Before attempting to scale up, the scalability of the innovation should also be assessed. You can use the following tool to assess the scalability of the innovation (> Tool 6) and think about how to improve scalability with this tool (> Tool 7).

Lean Canvas - point 5: Solution - Unfair advantage

Examples of unfair advantage include insider information, dream team, personal authority, network effects, community, existing customers and their loyalty.

Lean Canvas - points 6 and 7: Revenue and costs

There are various revenue and pricing models to try. There are some that come with a one-time license fee and others that are subscription-based. Defining the costs and cost structure means defining which costs are variable and fixed costs. The usual advice for a startup is that it is best to keep fixed costs to the minimum.

Lean Canvas - point 8: Channels - how is the solution integrated into the larger service delivery system?

Ecosystem thinking is essential for planning the integration of the solution into the bigger service delivery system – for example, a homecare system, a care home’s elderly care system, a hospital’s treatment system or associated ICT system.

Lean Canvas - point 9: Metrics

Metrics are used to help a company improve and focus on essential issues. Without metrics it is hard to reach goals and measure progress.


You can read more about how to use the Lean Canvas from the complete version of the playbook (pages 41-49) here.    

How to scale up?

The following principles can help in the development of a scale-up strategy:

  • Ecosystems thinking – Being aware that the scale-up of innovations is carried out in a complex network of relations and systems.
  • Building on sustainability – Taking into account regulations, policies, guidelines, budgets and health and care systems and their reforms, and aligning innovations and scaling up with them.
  • Enhancing scalability – Taking scale-up into consideration already at early stages.
  • Participatory approach and person-centredness – Scaling up should be guided by participatory and person-centred approaches.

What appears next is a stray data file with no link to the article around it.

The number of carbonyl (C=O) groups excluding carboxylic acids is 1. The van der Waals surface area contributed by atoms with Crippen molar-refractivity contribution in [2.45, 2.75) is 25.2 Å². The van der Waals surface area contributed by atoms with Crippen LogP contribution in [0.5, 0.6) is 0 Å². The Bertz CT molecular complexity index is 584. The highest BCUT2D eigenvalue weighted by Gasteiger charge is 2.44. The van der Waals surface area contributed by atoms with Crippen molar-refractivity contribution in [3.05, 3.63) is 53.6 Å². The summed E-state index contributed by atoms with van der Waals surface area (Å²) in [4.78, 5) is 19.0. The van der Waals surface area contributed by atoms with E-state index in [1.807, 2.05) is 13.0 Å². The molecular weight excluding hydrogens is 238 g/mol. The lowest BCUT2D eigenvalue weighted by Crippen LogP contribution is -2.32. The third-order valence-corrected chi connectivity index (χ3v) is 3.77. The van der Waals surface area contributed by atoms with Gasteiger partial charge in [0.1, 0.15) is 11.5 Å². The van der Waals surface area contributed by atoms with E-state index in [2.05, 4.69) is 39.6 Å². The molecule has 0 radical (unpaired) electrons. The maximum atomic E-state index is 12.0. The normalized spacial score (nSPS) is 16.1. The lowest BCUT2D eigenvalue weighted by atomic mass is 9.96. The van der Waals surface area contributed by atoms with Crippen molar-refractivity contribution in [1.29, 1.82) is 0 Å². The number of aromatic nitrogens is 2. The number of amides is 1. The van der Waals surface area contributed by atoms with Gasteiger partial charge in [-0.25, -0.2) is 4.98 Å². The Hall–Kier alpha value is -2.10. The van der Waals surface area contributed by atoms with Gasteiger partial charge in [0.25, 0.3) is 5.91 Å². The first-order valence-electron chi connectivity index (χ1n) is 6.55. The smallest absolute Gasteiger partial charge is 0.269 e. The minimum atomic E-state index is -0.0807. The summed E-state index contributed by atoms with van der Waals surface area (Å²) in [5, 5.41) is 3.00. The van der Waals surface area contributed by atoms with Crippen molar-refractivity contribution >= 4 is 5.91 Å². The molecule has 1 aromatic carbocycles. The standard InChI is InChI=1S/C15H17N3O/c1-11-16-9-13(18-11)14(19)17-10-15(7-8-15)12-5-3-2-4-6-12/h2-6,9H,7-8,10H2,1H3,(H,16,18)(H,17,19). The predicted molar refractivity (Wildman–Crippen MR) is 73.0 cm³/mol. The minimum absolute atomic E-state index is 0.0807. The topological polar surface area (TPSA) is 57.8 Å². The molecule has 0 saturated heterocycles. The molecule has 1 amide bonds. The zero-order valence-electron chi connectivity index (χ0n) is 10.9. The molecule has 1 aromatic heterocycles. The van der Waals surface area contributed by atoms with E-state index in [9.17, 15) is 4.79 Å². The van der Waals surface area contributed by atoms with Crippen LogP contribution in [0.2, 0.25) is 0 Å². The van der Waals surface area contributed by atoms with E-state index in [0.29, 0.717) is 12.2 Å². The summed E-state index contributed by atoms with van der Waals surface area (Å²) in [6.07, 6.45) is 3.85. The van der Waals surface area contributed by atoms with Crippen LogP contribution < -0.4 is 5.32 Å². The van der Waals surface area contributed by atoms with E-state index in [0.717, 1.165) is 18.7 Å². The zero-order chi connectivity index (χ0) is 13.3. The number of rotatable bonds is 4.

• Testing at all stages – Testing activities continue throughout the development and scale-up process, however, the object of testing and with whom the testing is carried out change.
  • When developing a scale-up strategy, the questions of why, what and how to scale up must be answered – You can think about these issues with the help of the following tool (> Tool 8).

Challenges of scaling up

Read about some of the challenges of scaling up that the IN-4-AHA pilot companies have faced from the complete version of the playbook (pages 58-60) here.   

Market logics and market information: How to approach new markets abroad?

There are several useful frameworks for analysing the macroeconomic environment. One of the most used is PEST analysis in its various forms.

The health and care industries are infamous for their bureaucracy and long sales cycles. The regulatory environment is complex and there are multiple levels – international, national, regional.

There are several reasons why scaling up may fail. The main reason is a lack of demand: if a startup wants to solve a problem that seems interesting, but it is not big enough to require a general solution (not desirable). Similarly, a startup may identify a relevant problem, but its technology cannot solve it (not feasible). Or the business model cannot solve it in an economically sound and scalable way (not viable). In addition to these, there are several other reasons, for example insufficient networking and marketing.

References can be found in the complete version of the playbook (pages 70-78) here.